Senate Economic References Committee Opening Statement
Thank you Chair
My name is Nigel Hearne, I am the Managing Director of Chevron Australia. I have been in this role for almost a year. I have with me Michael Fenner, who has been Chevron Australia’s Tax Manager for the past 11 years.
I do want to make a short opening statement about the Petroleum Resources Rent Tax (PRRT).
We welcome the release of the Callaghan Review this morning. We agree with the main conclusions of the Review, particularly that the PRRT has worked as intended encouraging major investment.
In our case, it has underpinned two major projects, Gorgon and Wheatstone, which have already delivered a range of benefits to Western Australia and Australia. They include:
- $60 billion in local content;
- 600 Australian companies supported during construction;
- 19,000 construction jobs created; and
- new domestic gas supply representing about 50 percent of the current WA market.
And despite the claims you hear Chevron Australia doesn’t pay its taxes, we have paid around $4.5 billion in state and federal taxes since 2009.
After reaching full production, forecasts show Chevron Australia will pay $2 billion to $3 billion a year in taxes by early to mid-2020s. That is before we pay PRRT.
We agree with the Callaghan Review’s finding against reverting to a royalty system. The PRRT should be retained, as it delivers a range of advantages to this nation. They include:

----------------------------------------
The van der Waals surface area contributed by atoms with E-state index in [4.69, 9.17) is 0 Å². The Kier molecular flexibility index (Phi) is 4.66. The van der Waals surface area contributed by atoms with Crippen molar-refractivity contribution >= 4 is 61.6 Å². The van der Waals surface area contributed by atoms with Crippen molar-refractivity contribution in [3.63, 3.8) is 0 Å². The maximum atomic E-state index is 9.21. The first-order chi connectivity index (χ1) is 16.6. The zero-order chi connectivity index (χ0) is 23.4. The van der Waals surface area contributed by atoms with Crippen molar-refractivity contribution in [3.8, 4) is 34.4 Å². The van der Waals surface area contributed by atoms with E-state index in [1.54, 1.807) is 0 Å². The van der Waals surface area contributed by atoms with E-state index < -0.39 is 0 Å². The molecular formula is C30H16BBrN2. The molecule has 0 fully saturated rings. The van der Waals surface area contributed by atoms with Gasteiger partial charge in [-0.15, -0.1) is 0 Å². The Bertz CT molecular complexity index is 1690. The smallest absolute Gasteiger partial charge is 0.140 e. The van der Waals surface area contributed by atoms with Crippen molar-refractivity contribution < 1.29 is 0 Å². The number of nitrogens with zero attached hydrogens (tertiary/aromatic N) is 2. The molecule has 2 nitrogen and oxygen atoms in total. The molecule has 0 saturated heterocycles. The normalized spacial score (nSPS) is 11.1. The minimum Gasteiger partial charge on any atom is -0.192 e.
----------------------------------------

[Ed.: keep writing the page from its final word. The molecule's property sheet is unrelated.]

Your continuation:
- Australia benefits through higher tax revenues;
- the community benefits from local employment, local contracts and domestic gas; and
- companies like Chevron Australia benefit through profitable investments.
Australia will ultimately receive more tax revenue from a profits-based tax than a royalty.
Yes, there is a delay in payment – this has been deliberately designed so investors get to recover the cost of each project. But after that point, the PRRT hits at 40 percent, which together with company tax, gives the taxpayers a super-charged return at an effective tax rate of 58 percent.
To demonstrate this, let me put our current PRRT forecasts on the table. Based on a range of price and other assumptions, Chevron Australia is expecting to first pay PRRT somewhere between 2029 and the mid-2030s and expecting to pay a quantum of between $60 billion and $140 billion over the life of the projects.
That is significant number and I would like to restate it– we expect to pay $60 billion to $140 billion in PRRT. But it is of course heavily dependent on commodity price assumptions and our investment cycle.
So don’t judge the PRRT by what it has generated in the first years of this LNG boom – judge it by the tax to be paid over the lifecycle of the projects.
A profits based tax also generates more revenue because it also encourages more investment.
At Chevron, we have plans to spend billions more in Australia, with a focus on two areas – expanding gas production off the Pilbara coast; and our search for oil in the Great Australian Bight, which could be Australia’s next Bass Strait.
If Australia wants major companies to continue to invest in exploration and development, and further provide for Australia’s energy security, then fiscal stability matters. Adverse changes to PRRT could discourage such future projects.
The Review has recommended some prospective changes to some elements of the PRRT. We will be happy to work with the Government on these details. But any changes, the Government or this committee is considering to the PRRT, should meet a strict test:
- they should encourage future investment;
- they should not retrospectively impact project economics;
- any changes should not compromise Australia’s international competitiveness; and
- any changes to individual elements of the PRRT must be considered as a whole. Changing one part of the PRRT can easily have unintended consequences.